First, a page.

The Battle of the Aegates Islands and Treaty of Lutatius

This low-intensity conflict lasted until 243 BC when Rome realized they’d need to build a new fleet to effectively blockade these two cities under Carthaginian control. Rome managed to build a new fleet of 200 warships with donations from wealthy citizens of Rome.

Carthage also built a new fleet to face this new Roman fleet of 200 ships. Both fleets would meet in the Battle of the Aegates Islands, which the Romans won. The Carthaginian Senate now instructed Hamilcar Barca to negotiate for peace, and the ensuing negotiations resulted in the Treaty of Lutatius.

This treaty imposed hefty war reparations on Carthage, and their centuries-old presence in Sicily would end. As a result of this war, Rome gained Sicily, Sardinia, and Corsica. The First Punic War also made Rome the dominant power in the Western Mediterranean Region and shifted the balance of power in favor of Rome. 

Second Punic War

Carthage had ceded Sicily, Sardinia, and Corsica to Rome after losing the First Punic War, and this was a severe blow to the prestige of Carthage as now, they were no longer the dominant power in the western Mediterranean. As expected, this defeat led to a clamor for vengeance against Rome, leading to the Second Punic War just 23 years after the First Punic War.

A detailed map showing the territories of Rome and Carthage at the start of the Second Punic War in 218 BC, with regions under Roman control (red), Carthaginian control (blue), and the ally Syracuse (green), including notable cities and geographical features across the Western Mediterranean.
Rome and Carthage at the time of start of Second Punic War, Wikimedia Commons

Unlike the First Punic War, the Second Punic War would be primarily land-based. Carthage would achieve some spectacular victories against Rome thanks to the legendary General Hannibal Barca.

Hannibal’s Campaign and Initial Victories

Hannibal famously crossed the Alps to invade Italy, a task that no other military leader before or after him would accomplish. Before the start of the Second Punic War, Carthage had acquired Southern and western Iberian territory that today corresponds to Southern Spain and Southwestern Spain.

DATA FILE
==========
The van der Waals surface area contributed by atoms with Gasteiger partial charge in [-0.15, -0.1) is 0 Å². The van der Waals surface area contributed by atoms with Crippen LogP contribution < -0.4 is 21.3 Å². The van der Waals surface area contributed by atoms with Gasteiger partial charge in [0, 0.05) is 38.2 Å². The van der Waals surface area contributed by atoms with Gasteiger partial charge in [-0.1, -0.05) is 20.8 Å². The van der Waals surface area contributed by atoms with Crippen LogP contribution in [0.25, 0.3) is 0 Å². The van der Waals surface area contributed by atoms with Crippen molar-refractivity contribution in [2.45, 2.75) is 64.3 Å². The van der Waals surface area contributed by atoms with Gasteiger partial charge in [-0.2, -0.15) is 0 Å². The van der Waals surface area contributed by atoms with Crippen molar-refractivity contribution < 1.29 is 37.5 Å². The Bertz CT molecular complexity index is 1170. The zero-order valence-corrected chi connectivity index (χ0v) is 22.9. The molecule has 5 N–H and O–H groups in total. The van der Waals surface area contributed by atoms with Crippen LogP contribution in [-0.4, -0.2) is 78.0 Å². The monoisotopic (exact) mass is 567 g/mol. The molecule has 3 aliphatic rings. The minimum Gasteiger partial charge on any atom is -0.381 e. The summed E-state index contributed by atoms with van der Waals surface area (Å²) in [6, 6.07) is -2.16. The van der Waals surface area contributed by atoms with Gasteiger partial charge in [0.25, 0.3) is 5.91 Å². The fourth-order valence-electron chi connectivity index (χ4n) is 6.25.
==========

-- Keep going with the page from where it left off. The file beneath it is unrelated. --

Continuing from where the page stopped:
Hannibal set out from Spain with a formidable army of 40,000 infantry and 12,000 cavalry, and this was also the first time that African Elephants would be used in land warfare in Europe. 

Dramatic painting by Nicolas Poussin depicting Hannibal, adorned in armor and a golden cape, confidently leading his troops while riding atop a massive elephant. Soldiers, some in awe and others struggling, accompany him amidst a rugged mountainous landscape, with a moody sky overhead suggesting the challenges faced during the legendary crossing of the Alps.
Hannibal Crossing the Alps on an Elephant by Nicolas Poussin, 1625-6, Wikimedia Commons

After the treacherous journey through the Alps, where Hannibal managed to outmaneuver several hostile tribes, Hannibal’s army would cross into the Roman region of Cisalpine Gaul, corresponding to today’s Northern Italy, sometime around November 218 BC.

The journey was so difficult that Hannibal’s army was reduced to 20,000 infantry and 6,000 cavalry, or almost half of their initial strength, when they left Iberia. The next several years were filled with wars that were simply disasters for Romans, as within 2 years of his arrival in Italy, Hannibal would go on to kill 200,000 Roman soldiers in various battles. 

The first major battle of the Second Punic War was the Battle of Trebia, which took place on 22 or 23 December, 218 BC in which a 40,000-strong Roman Army fought with an equally matched army led by Hannibal that included the original Carthaginian army and also had significant troops from nearby Gallic tribes.

This battle was a complete defeat for the Romans as the Roman Army had more than 20,000 of its soldiers killed in the ensuing battle. These two battles would be followed by the Battle of Lake Trasimene in June 217 BC, where Carthaginian forces led by Hannibal annihilated a Roman army of 25,000 led by Roman Consul Gaius Flaminius. Flaminius was himself killed in the battle, and all 25,000 soldiers in Rome’s army were either killed or captured.

The Battle of Cannae and Its Aftermath